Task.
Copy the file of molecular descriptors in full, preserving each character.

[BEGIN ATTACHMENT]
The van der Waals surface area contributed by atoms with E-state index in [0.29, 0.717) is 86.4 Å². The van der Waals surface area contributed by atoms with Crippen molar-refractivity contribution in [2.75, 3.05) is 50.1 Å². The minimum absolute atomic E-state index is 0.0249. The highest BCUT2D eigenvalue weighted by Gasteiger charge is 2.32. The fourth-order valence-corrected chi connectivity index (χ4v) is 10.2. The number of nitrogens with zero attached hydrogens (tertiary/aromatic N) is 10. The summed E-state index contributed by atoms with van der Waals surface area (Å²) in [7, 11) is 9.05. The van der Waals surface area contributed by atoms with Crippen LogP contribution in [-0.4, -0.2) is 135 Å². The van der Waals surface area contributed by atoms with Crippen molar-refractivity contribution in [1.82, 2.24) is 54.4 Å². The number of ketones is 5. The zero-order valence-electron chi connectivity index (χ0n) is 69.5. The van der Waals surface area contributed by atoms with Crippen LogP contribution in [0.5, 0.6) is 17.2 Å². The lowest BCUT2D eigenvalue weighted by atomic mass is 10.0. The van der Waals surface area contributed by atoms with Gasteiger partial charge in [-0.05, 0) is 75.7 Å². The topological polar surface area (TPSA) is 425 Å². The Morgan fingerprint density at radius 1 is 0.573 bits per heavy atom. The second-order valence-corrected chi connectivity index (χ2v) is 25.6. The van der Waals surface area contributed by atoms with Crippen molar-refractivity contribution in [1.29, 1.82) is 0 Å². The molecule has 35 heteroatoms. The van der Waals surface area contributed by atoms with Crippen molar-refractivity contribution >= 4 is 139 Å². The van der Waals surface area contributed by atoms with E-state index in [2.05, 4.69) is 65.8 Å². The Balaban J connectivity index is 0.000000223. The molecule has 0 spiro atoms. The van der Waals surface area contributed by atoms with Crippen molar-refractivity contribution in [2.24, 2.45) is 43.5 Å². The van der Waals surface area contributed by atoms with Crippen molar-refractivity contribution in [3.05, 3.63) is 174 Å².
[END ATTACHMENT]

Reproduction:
The van der Waals surface area contributed by atoms with E-state index in [0.29, 0.717) is 86.4 Å². The van der Waals surface area contributed by atoms with Crippen molar-refractivity contribution in [2.75, 3.05) is 50.1 Å². The minimum absolute atomic E-state index is 0.0249. The highest BCUT2D eigenvalue weighted by Gasteiger charge is 2.32. The fourth-order valence-corrected chi connectivity index (χ4v) is 10.2. The number of nitrogens with zero attached hydrogens (tertiary/aromatic N) is 10. The summed E-state index contributed by atoms with van der Waals surface area (Å²) in [7, 11) is 9.05. The van der Waals surface area contributed by atoms with Crippen LogP contribution in [-0.4, -0.2) is 135 Å². The van der Waals surface area contributed by atoms with Crippen molar-refractivity contribution in [1.82, 2.24) is 54.4 Å². The number of ketones is 5. The zero-order valence-electron chi connectivity index (χ0n) is 69.5. The van der Waals surface area contributed by atoms with Crippen LogP contribution in [0.5, 0.6) is 17.2 Å². The lowest BCUT2D eigenvalue weighted by atomic mass is 10.0. The van der Waals surface area contributed by atoms with Gasteiger partial charge in [-0.05, 0) is 75.7 Å². The topological polar surface area (TPSA) is 425 Å². The Morgan fingerprint density at radius 1 is 0.573 bits per heavy atom. The second-order valence-corrected chi connectivity index (χ2v) is 25.6. The van der Waals surface area contributed by atoms with Crippen molar-refractivity contribution in [1.29, 1.82) is 0 Å². The molecule has 35 heteroatoms. The van der Waals surface area contributed by atoms with Crippen molar-refractivity contribution >= 4 is 139 Å². The van der Waals surface area contributed by atoms with E-state index in [2.05, 4.69) is 65.8 Å². The Balaban J connectivity index is 0.000000223. The molecule has 0 spiro atoms. The van der Waals surface area contributed by atoms with Crippen molar-refractivity contribution in [2.24, 2.45) is 43.5 Å². The van der Waals surface area contributed by atoms with Crippen molar-refractivity contribution in [3.05, 3.63) is 174 Å².